Shuler said that when her son first started to talk while recovering from his injuries, he asked if his daddy was dead.

“He still loves his daddy,” she said.

Wright visited Nelson once when he was at MUSC. Shuler said she was “kind of skeptical” about Wright visiting him, but told herself “well, this is his son.”

Not long after that, law enforcement arrested Wright. They charged him with three counts of unlawful neglect of a child, obstruction of justice and trafficking crack cocaine.

He was already on bond for two counts of trafficking cocaine.

An Orangeburg County magistrate did not set bond on Wright’s charges. Since, then he’s appeared in Circuit Court to ask a judge for bond consideration. Judge Ed Dickson upheld the magistrate’s decision.

Wright remains jailed at the Orangeburg County Detention Center. He is not charged in the shootings.

Shuler said Wright tried to call her a couple of days ago.

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She said that she’s decided to talk about what’s happened over the past year because neither she nor her son has justice yet.

“It’s been a year and I don’t have justice yet. I don’t know why and I don’t know who,” she said.

For the first four months after the shootings, Shuler was scared.

“At one point I was terrified to come outside because we don’t know who did this,” she said.

“I was even scared to bring him outside.”

On a night in November, she prayed to God, asking him to help her.

“I’m tired of being scared to walk out of my own home,” she said. “I didn’t want to live like that anymore.”

“Once I let it go, things got better,” she said.

Two months ago, she returned to work.

For 10 months, she didn’t work and that caused financial hardships for her, Nelson and two children.

Although Nelson’s medical bills are paid, Shuler said her months of going without work have put her in a bind, with rent and regular household bills to pay.

After the shootings took place, she heard from several individuals and groups who said they wanted to help her, but many of those didn’t provide any relief.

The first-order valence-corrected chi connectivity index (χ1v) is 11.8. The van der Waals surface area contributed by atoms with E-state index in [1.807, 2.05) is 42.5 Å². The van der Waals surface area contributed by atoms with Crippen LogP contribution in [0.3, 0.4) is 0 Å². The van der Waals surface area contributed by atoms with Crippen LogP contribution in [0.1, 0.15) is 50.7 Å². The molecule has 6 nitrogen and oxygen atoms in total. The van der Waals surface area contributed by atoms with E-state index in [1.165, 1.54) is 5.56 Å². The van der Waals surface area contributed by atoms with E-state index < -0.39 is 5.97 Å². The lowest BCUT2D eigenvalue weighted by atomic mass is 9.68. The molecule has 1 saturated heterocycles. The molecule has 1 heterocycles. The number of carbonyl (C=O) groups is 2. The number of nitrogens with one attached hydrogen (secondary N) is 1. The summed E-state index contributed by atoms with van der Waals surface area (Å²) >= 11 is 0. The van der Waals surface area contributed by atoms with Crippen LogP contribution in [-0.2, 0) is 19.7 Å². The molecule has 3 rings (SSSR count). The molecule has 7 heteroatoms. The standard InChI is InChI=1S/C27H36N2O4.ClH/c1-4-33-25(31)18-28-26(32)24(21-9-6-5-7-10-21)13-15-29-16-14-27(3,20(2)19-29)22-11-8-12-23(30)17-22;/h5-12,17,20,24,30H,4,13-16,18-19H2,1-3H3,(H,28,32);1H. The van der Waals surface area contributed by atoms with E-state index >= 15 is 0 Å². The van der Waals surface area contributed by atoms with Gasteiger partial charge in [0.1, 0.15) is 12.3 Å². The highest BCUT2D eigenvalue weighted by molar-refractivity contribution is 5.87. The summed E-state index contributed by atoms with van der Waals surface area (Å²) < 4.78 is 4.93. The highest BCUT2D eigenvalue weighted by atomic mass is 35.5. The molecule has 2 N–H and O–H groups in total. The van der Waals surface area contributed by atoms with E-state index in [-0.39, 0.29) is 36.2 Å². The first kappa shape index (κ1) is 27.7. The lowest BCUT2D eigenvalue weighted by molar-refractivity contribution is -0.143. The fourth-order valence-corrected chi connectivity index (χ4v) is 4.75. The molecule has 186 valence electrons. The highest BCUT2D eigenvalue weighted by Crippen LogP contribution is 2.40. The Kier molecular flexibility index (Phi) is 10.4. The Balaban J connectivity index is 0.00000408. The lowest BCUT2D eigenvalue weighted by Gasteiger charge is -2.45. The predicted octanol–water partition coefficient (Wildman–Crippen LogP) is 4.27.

She said the Orangeburg County Sheriff’s Office Victim’s Services department offered to provide assistance, but she was told there aren’t any funds when she calls to talk with them about her financial needs.

“I’m sure there was something somebody could’ve done,” she said.

Ravenell said that while state law does not require an agency to provide financial support after a family loss, it was still provided.

In a statement on Thursday, Ravenell said that the Victim’s Services department took the family not only into its arms, but its hearts as well.

“It is regrettable that our efforts to provide for this family’s needs are felt to have fallen short,” Ravenell said. “I wish we could provide more for this family and everyone but our resources, personally and officially, are limited.”

Ravenell also stated, “We’ve kept in constant contact, providing emotional support since the first day Dreamzz lay in a coma.

“We’ve checked on and have been concerned for his general welfare for a year now. Again, we wish we could do more.”

Shuler said she has full faith in God. Her son’s miraculous recovery and continued progress keep her focused during the tough financial times.

She explained that she named her son Dreamzz after watching Season 14 of the reality TV show “Survivor,” which aired in 2007.

One of the two runners-up was Andria “Dreamz” Herd, of Wilmington, N.C.

Shuler said she was rooting for Herd and liked his nickname.

She decided to name her son Dreamzz, with an extra “z,” before his birth.

“When he was born, he came out breached. He came out feet first,” she said. He entered the world by overcoming a challenge.

“This boy’s name really came to fit him,” she said. “Thank you, Lord, for saving Dreamzz.”

The sheriff’s office is offering a $5,000 reward to anyone who can provide information that can lead to the arrest and conviction of the person responsible for the murders.

A dedicated tip line for the Holly Hill case is 1-888-825-7172.

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Contact the writer: mbrown@timesanddemocrat.com or 803-533-5545 Follow on Twitter: @MRBrownTandD

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Staff Writer

Martha Rose Brown covers crime and other topics. The South Carolina native has been a journalist for the past 16 years.